|It Grows on Trees|
|Directed by||Arthur Lubin|
|Written by||Leonard Praskins|
|Based on||short story "It Grows on Trees" by Leonard Praskins and Barney Slater|
|Produced by||Leonard Goldstein|
|Edited by||Milton Carruth|
|Music by||Frank Skinner|
|Distributed by||Universal Pictures|
The story is about a couple who discover two trees in their backyard that grow money. One morning a few days after Polly Baxter (Dunne) purchased a couple of trees and planted them in her backyard, a $5 bill floats in through an open window, spurring a curious turn of luck to her family's ongoing financial concerns.
As she continues to collect more in the following days and weeks, Polly finds that the money is actually growing on the new trees that she planted and keeps that discovery from her husband Philip (Dean Jagger). Polly finds ways to use the money, while her husband wants it to be turned in to the police.
The neighbors, the media, the bank, the I.R.S., and the U.S. Treasury all get involved. Comedy ensues as the Baxters struggle with newfound ethical dilemmas; e.g., is this money legal or counterfeit, and what happens when the money dries up like an old leaf? All the time, however, Polly maintains that the world is full of wonder, if only people would believe.
The film was based on a story by Leonard Praskin and Barney Slater. They took it to Arthur Lubin who liked it and showed the story to producer Leonard Goldstein at Universal. The studio agreed to finance and in September 1951 Irene Dunne agreed to star. They working title was There's Nothing Like Money. By November the title had changed to It Grows on Trees and the movie was going to start after Lubin finished Francis Goes to West Point.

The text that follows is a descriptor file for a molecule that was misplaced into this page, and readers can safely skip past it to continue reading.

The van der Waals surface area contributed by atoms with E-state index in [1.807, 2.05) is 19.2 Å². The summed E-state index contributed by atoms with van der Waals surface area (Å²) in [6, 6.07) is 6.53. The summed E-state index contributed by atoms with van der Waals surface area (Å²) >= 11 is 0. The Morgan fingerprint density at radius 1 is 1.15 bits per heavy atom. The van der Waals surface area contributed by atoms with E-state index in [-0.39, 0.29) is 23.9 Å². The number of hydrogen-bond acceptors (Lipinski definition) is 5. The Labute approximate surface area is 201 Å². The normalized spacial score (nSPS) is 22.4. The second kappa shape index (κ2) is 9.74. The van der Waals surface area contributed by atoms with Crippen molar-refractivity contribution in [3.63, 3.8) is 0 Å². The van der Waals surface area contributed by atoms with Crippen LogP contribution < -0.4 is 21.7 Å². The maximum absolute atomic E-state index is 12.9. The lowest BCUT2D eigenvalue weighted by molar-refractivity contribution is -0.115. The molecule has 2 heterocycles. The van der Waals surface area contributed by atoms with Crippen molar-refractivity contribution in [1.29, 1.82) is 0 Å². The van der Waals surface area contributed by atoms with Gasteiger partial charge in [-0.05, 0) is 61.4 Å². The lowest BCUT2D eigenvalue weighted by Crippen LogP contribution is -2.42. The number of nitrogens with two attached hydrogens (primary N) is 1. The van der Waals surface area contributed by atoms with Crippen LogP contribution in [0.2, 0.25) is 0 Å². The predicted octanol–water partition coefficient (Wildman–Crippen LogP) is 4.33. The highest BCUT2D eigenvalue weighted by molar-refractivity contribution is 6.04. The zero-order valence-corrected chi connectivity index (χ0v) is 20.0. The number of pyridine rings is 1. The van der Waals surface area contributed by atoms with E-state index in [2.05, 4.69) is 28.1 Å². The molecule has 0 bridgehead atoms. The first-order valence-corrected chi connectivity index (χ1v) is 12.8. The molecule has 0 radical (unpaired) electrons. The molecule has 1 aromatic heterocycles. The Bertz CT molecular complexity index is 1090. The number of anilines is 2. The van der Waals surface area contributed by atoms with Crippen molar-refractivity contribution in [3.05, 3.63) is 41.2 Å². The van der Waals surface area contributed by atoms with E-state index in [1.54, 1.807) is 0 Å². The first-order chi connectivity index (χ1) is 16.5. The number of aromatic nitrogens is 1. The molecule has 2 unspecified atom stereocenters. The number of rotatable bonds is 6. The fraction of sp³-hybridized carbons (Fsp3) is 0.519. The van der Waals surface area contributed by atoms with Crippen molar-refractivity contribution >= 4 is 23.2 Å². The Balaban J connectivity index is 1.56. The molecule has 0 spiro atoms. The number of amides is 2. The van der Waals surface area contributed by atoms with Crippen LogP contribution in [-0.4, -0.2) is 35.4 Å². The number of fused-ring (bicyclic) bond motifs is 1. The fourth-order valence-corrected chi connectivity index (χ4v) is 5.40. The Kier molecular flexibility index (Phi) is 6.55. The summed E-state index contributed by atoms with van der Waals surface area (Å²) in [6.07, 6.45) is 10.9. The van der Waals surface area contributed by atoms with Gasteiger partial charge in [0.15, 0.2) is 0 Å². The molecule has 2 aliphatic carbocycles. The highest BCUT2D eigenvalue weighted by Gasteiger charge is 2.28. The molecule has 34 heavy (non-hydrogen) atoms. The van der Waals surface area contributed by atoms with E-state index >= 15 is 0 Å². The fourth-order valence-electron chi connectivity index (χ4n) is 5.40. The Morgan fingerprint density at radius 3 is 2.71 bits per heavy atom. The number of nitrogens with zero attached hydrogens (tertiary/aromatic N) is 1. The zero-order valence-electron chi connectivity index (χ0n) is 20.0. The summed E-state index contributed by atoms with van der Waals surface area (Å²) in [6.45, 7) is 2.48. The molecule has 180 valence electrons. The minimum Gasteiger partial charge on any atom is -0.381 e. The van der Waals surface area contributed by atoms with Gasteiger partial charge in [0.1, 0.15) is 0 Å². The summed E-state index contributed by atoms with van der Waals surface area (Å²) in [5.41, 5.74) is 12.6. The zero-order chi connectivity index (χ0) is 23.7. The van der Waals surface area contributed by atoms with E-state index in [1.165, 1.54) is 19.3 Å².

The filmmakers had to negotiate with the Treasury Department who had strict rules on the creation of fake money. They agreed to money being created for the film but had several conditions which needed to be complied with, such as not showing the money in close up and sticking back together any money that had been cut up.
Lubin said his main job as a director was to "watch the tempo" and make sure the actors looked as though they "believed every word they're saying."
Lubin said that Dunne was "a doll" and "that whole picture was charming. It was made during the 1952 election and there was a lot of politics in the story about money growing on trees. I think the front office sort of ruined the comedy in it. There again, theatre owners were making decisions rather than producers."
In 2019, Stephen Vagg wrote in Diabolique magazine, "It is effective and entertaining though very “Eisenhower era” and I kept wishing Dunne's husband was played by a movie star rather than Dean Jagger."